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Antlers: A Crowning Glory

On the hoof, antlers and horns are a regal sight. Once discarded, they speak volumes about the former owner.

Antlers, or the lack of them, are a good way to tell a male from a female ungulate, except when it comes to caribou. These tundra deer are the only species in which females sport antlers, although they don’t tend to have the brow tines (over the eyes) that the males have.

As the end of summer nears, the blood supply to the velvet dries up and the bone dies. A rising testosterone level makes the males aggressive. They take that aggression out on trees and shrubs, shredding small saplings, snapping branches, rubbing the velvet off the now full-grown antlers, shining them to perfection, and polishing the crown.

A full set of antlers can be immense.

A mature elk can sport a rack that spans 5 feet across and weighs up to 45 pounds. A set of moose antlers can measure 6 feet across and weigh over 90 pounds. They are, as author Richard J. Goss has written, “an extravagance of nature, rivaled only by such other biological luxuries as flowers, butterfly wings, and peacock tails.”

But beyond being a simple extravagance, antlers play a vital role in the battle for reproduction. Like a crown, a full rack is a symbol of power, a fact not lost on females. Males with large racks are generally the most successful in breeding. The sight of a large rack is not lost on lesser males either. Often, simple posturing and displaying an impressive rack is enough for an elk to deter a fight.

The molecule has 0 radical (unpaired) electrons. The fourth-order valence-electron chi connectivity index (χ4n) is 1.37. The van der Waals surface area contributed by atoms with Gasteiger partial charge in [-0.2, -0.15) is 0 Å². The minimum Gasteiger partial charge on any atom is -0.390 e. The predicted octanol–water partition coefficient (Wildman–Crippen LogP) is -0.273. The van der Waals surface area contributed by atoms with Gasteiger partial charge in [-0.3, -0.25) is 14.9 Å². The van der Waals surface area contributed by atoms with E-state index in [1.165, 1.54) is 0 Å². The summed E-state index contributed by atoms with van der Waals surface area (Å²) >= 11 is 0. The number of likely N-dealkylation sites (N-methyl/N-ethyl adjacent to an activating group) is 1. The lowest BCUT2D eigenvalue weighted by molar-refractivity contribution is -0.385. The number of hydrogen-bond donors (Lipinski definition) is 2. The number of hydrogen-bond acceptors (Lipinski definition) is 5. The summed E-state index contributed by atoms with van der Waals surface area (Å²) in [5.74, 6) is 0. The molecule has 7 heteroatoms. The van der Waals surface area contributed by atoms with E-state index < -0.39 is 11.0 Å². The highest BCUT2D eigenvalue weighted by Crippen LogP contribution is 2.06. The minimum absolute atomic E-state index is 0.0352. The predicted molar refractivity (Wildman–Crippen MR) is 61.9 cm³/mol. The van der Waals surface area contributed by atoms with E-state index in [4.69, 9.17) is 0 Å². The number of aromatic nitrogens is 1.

When fighting does occur, however, elk can wield their antlers like unsheathed swords, poking out eyes and slicing skin. During the heat of the rut, it’s not uncommon to see elk or deer with snapped-off antlers. Many older bulls bear the scars won during years of epic battles.

By the onset of winter, the rutting season wanes and so does the testosterone level in males. They’re tired from the rut and need to shed the extra weight to avoid susceptibility to predators. A loss of calcium around the base of the antlers weakens the connection, and eventually the antlers drop off. Shedding takes place between late November and March for males. Female caribou don’t cast their antlers until after the calving season in June. For a short time, antlers can litter the forest floor like broken branches. The calcium, salt, phosphorous, and other minerals in the antlers are a gift to squirrels, mice, porcupines, and other rodents that gnaw them away to nothing.

For the next few months, the males are without antlers. But by the first hint of spring, the pedicels on their skulls are swelling again, ripe with the growth of the new year’s crown.

But all of that is far off for the big bull elk that has wandered into the clearing now. He stands proud, nostrils flared, his rack in full splendor. His stance, the morning sun, the grandeur of his antlers–it all reminds me of a line from the Sioux “Song of the Elk”: “Whoever considers themselves beautiful after seeing me has no heart.”

Such wild beauty deserves its crown.

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